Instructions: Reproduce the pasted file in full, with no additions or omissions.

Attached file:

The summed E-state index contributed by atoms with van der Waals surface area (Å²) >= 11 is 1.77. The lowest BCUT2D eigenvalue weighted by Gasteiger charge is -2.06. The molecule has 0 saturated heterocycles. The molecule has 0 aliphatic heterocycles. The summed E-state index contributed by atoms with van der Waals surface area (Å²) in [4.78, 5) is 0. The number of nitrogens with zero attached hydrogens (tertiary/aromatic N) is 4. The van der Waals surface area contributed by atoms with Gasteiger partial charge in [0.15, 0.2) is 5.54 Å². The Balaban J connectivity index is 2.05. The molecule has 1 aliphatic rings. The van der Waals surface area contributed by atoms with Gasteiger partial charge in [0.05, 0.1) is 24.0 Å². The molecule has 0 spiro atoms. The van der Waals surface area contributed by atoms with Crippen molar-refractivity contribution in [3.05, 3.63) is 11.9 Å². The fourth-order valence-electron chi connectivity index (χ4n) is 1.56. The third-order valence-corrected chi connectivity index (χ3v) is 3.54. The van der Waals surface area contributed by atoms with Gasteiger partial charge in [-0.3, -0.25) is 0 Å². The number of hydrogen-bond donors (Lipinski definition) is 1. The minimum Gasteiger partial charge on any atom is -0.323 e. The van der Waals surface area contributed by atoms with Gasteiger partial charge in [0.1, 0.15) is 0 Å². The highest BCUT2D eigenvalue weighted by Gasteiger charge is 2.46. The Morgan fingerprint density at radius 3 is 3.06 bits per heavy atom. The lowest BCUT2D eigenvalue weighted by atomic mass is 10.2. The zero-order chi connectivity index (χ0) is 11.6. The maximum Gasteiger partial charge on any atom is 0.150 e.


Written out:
The summed E-state index contributed by atoms with van der Waals surface area (Å²) >= 11 is 1.77. The lowest BCUT2D eigenvalue weighted by Gasteiger charge is -2.06. The molecule has 0 saturated heterocycles. The molecule has 0 aliphatic heterocycles. The summed E-state index contributed by atoms with van der Waals surface area (Å²) in [4.78, 5) is 0. The number of nitrogens with zero attached hydrogens (tertiary/aromatic N) is 4. The van der Waals surface area contributed by atoms with Gasteiger partial charge in [0.15, 0.2) is 5.54 Å². The Balaban J connectivity index is 2.05. The molecule has 1 aliphatic rings. The van der Waals surface area contributed by atoms with Gasteiger partial charge in [0.05, 0.1) is 24.0 Å². The molecule has 0 spiro atoms. The van der Waals surface area contributed by atoms with Crippen molar-refractivity contribution in [3.05, 3.63) is 11.9 Å². The fourth-order valence-electron chi connectivity index (χ4n) is 1.56. The third-order valence-corrected chi connectivity index (χ3v) is 3.54. The van der Waals surface area contributed by atoms with Gasteiger partial charge in [-0.3, -0.25) is 0 Å². The number of hydrogen-bond donors (Lipinski definition) is 1. The minimum Gasteiger partial charge on any atom is -0.323 e. The van der Waals surface area contributed by atoms with Gasteiger partial charge in [0.1, 0.15) is 0 Å². The highest BCUT2D eigenvalue weighted by Gasteiger charge is 2.46. The Morgan fingerprint density at radius 3 is 3.06 bits per heavy atom. The lowest BCUT2D eigenvalue weighted by atomic mass is 10.2. The zero-order chi connectivity index (χ0) is 11.6. The maximum Gasteiger partial charge on any atom is 0.150 e.